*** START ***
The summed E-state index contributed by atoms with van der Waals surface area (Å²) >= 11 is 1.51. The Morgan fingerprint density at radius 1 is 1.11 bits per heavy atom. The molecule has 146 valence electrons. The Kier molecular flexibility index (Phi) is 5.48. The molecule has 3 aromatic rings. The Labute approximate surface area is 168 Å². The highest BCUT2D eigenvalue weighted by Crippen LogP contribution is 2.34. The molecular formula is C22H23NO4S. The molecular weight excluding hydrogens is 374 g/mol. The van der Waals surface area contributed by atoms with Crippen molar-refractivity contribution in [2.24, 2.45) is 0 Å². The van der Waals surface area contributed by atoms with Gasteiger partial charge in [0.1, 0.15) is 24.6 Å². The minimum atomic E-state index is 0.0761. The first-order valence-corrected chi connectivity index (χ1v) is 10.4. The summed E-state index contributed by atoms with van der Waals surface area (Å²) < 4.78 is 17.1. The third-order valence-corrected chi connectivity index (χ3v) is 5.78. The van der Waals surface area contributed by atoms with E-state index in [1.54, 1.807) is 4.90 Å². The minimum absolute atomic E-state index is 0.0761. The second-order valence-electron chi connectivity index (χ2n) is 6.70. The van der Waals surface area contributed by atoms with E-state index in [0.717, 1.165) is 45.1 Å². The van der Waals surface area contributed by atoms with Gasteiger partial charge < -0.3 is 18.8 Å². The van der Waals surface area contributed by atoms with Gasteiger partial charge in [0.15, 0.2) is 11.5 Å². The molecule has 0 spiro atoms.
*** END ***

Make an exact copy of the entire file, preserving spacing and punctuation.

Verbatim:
The summed E-state index contributed by atoms with van der Waals surface area (Å²) >= 11 is 1.51. The Morgan fingerprint density at radius 1 is 1.11 bits per heavy atom. The molecule has 146 valence electrons. The Kier molecular flexibility index (Phi) is 5.48. The molecule has 3 aromatic rings. The Labute approximate surface area is 168 Å². The highest BCUT2D eigenvalue weighted by Crippen LogP contribution is 2.34. The molecular formula is C22H23NO4S. The molecular weight excluding hydrogens is 374 g/mol. The van der Waals surface area contributed by atoms with Crippen molar-refractivity contribution in [2.24, 2.45) is 0 Å². The van der Waals surface area contributed by atoms with Gasteiger partial charge in [0.1, 0.15) is 24.6 Å². The minimum atomic E-state index is 0.0761. The first-order valence-corrected chi connectivity index (χ1v) is 10.4. The summed E-state index contributed by atoms with van der Waals surface area (Å²) < 4.78 is 17.1. The third-order valence-corrected chi connectivity index (χ3v) is 5.78. The van der Waals surface area contributed by atoms with E-state index in [1.54, 1.807) is 4.90 Å². The minimum absolute atomic E-state index is 0.0761. The second-order valence-electron chi connectivity index (χ2n) is 6.70. The van der Waals surface area contributed by atoms with E-state index in [0.717, 1.165) is 45.1 Å². The van der Waals surface area contributed by atoms with Gasteiger partial charge < -0.3 is 18.8 Å². The van der Waals surface area contributed by atoms with Gasteiger partial charge in [0.15, 0.2) is 11.5 Å². The molecule has 0 spiro atoms.